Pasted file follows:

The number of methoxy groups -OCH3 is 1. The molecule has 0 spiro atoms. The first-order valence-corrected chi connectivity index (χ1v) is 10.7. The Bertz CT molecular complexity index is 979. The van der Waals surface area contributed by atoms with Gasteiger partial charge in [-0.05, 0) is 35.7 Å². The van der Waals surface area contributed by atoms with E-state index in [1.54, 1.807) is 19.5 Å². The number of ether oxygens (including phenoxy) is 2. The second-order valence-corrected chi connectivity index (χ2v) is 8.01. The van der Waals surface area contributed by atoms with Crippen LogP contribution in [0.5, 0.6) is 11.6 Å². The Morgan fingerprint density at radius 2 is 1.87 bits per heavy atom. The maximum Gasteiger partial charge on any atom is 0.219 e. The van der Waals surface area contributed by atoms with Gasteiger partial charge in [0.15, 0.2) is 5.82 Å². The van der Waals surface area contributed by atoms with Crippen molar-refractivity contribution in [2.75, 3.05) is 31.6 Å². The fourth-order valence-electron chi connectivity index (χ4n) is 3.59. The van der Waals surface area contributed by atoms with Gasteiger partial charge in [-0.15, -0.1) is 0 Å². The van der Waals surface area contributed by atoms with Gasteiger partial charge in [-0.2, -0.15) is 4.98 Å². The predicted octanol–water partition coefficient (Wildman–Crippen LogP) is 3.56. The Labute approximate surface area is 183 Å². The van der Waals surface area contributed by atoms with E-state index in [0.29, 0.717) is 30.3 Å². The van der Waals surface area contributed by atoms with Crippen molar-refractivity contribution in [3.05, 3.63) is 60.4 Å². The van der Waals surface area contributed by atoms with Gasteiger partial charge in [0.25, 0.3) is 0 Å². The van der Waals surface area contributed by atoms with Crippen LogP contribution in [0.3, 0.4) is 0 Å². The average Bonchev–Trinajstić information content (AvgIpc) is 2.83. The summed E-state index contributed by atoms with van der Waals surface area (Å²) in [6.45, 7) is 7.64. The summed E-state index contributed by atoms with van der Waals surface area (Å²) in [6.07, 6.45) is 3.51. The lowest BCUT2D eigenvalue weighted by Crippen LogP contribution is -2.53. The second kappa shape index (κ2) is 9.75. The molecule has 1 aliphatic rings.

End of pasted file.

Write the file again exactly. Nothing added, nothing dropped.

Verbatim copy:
The number of methoxy groups -OCH3 is 1. The molecule has 0 spiro atoms. The first-order valence-corrected chi connectivity index (χ1v) is 10.7. The Bertz CT molecular complexity index is 979. The van der Waals surface area contributed by atoms with Gasteiger partial charge in [-0.05, 0) is 35.7 Å². The van der Waals surface area contributed by atoms with E-state index in [1.54, 1.807) is 19.5 Å². The number of ether oxygens (including phenoxy) is 2. The second-order valence-corrected chi connectivity index (χ2v) is 8.01. The van der Waals surface area contributed by atoms with Crippen LogP contribution in [0.5, 0.6) is 11.6 Å². The Morgan fingerprint density at radius 2 is 1.87 bits per heavy atom. The maximum Gasteiger partial charge on any atom is 0.219 e. The van der Waals surface area contributed by atoms with Gasteiger partial charge in [0.15, 0.2) is 5.82 Å². The van der Waals surface area contributed by atoms with Crippen molar-refractivity contribution in [2.75, 3.05) is 31.6 Å². The fourth-order valence-electron chi connectivity index (χ4n) is 3.59. The van der Waals surface area contributed by atoms with Gasteiger partial charge in [-0.15, -0.1) is 0 Å². The van der Waals surface area contributed by atoms with Gasteiger partial charge in [-0.2, -0.15) is 4.98 Å². The predicted octanol–water partition coefficient (Wildman–Crippen LogP) is 3.56. The Labute approximate surface area is 183 Å². The van der Waals surface area contributed by atoms with E-state index in [0.29, 0.717) is 30.3 Å². The van der Waals surface area contributed by atoms with Crippen molar-refractivity contribution in [3.05, 3.63) is 60.4 Å². The van der Waals surface area contributed by atoms with Gasteiger partial charge in [0.25, 0.3) is 0 Å². The van der Waals surface area contributed by atoms with Crippen LogP contribution in [0.3, 0.4) is 0 Å². The average Bonchev–Trinajstić information content (AvgIpc) is 2.83. The summed E-state index contributed by atoms with van der Waals surface area (Å²) in [6.45, 7) is 7.64. The summed E-state index contributed by atoms with van der Waals surface area (Å²) in [6.07, 6.45) is 3.51. The lowest BCUT2D eigenvalue weighted by Crippen LogP contribution is -2.53. The second kappa shape index (κ2) is 9.75. The molecule has 1 aliphatic rings.